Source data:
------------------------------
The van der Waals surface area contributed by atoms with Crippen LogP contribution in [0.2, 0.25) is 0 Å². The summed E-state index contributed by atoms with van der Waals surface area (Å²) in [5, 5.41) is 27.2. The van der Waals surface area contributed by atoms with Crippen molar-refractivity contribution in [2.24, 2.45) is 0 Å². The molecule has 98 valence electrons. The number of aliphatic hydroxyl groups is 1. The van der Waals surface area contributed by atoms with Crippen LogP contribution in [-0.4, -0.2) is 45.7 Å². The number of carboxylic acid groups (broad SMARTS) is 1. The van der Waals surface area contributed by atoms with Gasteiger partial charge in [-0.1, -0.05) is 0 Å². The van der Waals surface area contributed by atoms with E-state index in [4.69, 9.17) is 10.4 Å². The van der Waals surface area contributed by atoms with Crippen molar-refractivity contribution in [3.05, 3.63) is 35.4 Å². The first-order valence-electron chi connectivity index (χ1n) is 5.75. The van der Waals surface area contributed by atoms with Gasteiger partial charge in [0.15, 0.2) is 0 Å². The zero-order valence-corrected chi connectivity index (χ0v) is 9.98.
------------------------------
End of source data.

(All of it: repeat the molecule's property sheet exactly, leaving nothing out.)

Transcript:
The van der Waals surface area contributed by atoms with Crippen LogP contribution in [0.2, 0.25) is 0 Å². The summed E-state index contributed by atoms with van der Waals surface area (Å²) in [5, 5.41) is 27.2. The van der Waals surface area contributed by atoms with Crippen molar-refractivity contribution in [2.24, 2.45) is 0 Å². The molecule has 98 valence electrons. The number of aliphatic hydroxyl groups is 1. The van der Waals surface area contributed by atoms with Crippen LogP contribution in [-0.4, -0.2) is 45.7 Å². The number of carboxylic acid groups (broad SMARTS) is 1. The van der Waals surface area contributed by atoms with Gasteiger partial charge in [-0.1, -0.05) is 0 Å². The van der Waals surface area contributed by atoms with E-state index in [4.69, 9.17) is 10.4 Å². The van der Waals surface area contributed by atoms with Crippen molar-refractivity contribution in [3.05, 3.63) is 35.4 Å². The first-order valence-electron chi connectivity index (χ1n) is 5.75. The van der Waals surface area contributed by atoms with Gasteiger partial charge in [0.15, 0.2) is 0 Å². The zero-order valence-corrected chi connectivity index (χ0v) is 9.98.